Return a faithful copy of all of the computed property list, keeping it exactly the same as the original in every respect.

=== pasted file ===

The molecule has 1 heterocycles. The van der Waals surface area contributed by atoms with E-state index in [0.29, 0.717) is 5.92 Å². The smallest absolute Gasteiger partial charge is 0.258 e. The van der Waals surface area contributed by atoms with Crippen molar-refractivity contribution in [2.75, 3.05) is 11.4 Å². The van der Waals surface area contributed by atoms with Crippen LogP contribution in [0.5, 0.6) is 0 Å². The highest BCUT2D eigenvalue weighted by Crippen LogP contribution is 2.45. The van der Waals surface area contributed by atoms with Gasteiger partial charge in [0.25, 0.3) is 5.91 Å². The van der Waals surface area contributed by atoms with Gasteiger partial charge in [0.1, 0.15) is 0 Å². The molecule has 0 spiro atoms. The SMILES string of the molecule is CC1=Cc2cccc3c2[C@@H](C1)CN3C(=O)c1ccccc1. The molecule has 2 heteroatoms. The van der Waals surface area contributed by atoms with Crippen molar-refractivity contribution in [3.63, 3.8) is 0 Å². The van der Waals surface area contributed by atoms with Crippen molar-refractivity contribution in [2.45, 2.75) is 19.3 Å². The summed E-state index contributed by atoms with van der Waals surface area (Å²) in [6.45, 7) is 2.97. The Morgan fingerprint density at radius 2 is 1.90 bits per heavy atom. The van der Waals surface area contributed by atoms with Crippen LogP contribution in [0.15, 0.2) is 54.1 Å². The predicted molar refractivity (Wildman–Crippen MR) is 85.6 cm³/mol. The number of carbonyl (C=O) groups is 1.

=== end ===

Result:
The molecule has 1 heterocycles. The van der Waals surface area contributed by atoms with E-state index in [0.29, 0.717) is 5.92 Å². The smallest absolute Gasteiger partial charge is 0.258 e. The van der Waals surface area contributed by atoms with Crippen molar-refractivity contribution in [2.75, 3.05) is 11.4 Å². The van der Waals surface area contributed by atoms with Crippen LogP contribution in [0.5, 0.6) is 0 Å². The highest BCUT2D eigenvalue weighted by Crippen LogP contribution is 2.45. The van der Waals surface area contributed by atoms with Gasteiger partial charge in [0.25, 0.3) is 5.91 Å². The van der Waals surface area contributed by atoms with Gasteiger partial charge in [0.1, 0.15) is 0 Å². The molecule has 0 spiro atoms. The SMILES string of the molecule is CC1=Cc2cccc3c2[C@@H](C1)CN3C(=O)c1ccccc1. The molecule has 2 heteroatoms. The van der Waals surface area contributed by atoms with Crippen molar-refractivity contribution in [3.63, 3.8) is 0 Å². The van der Waals surface area contributed by atoms with Crippen molar-refractivity contribution in [2.45, 2.75) is 19.3 Å². The summed E-state index contributed by atoms with van der Waals surface area (Å²) in [6.45, 7) is 2.97. The Morgan fingerprint density at radius 2 is 1.90 bits per heavy atom. The van der Waals surface area contributed by atoms with Crippen LogP contribution in [0.15, 0.2) is 54.1 Å². The predicted molar refractivity (Wildman–Crippen MR) is 85.6 cm³/mol. The number of carbonyl (C=O) groups is 1.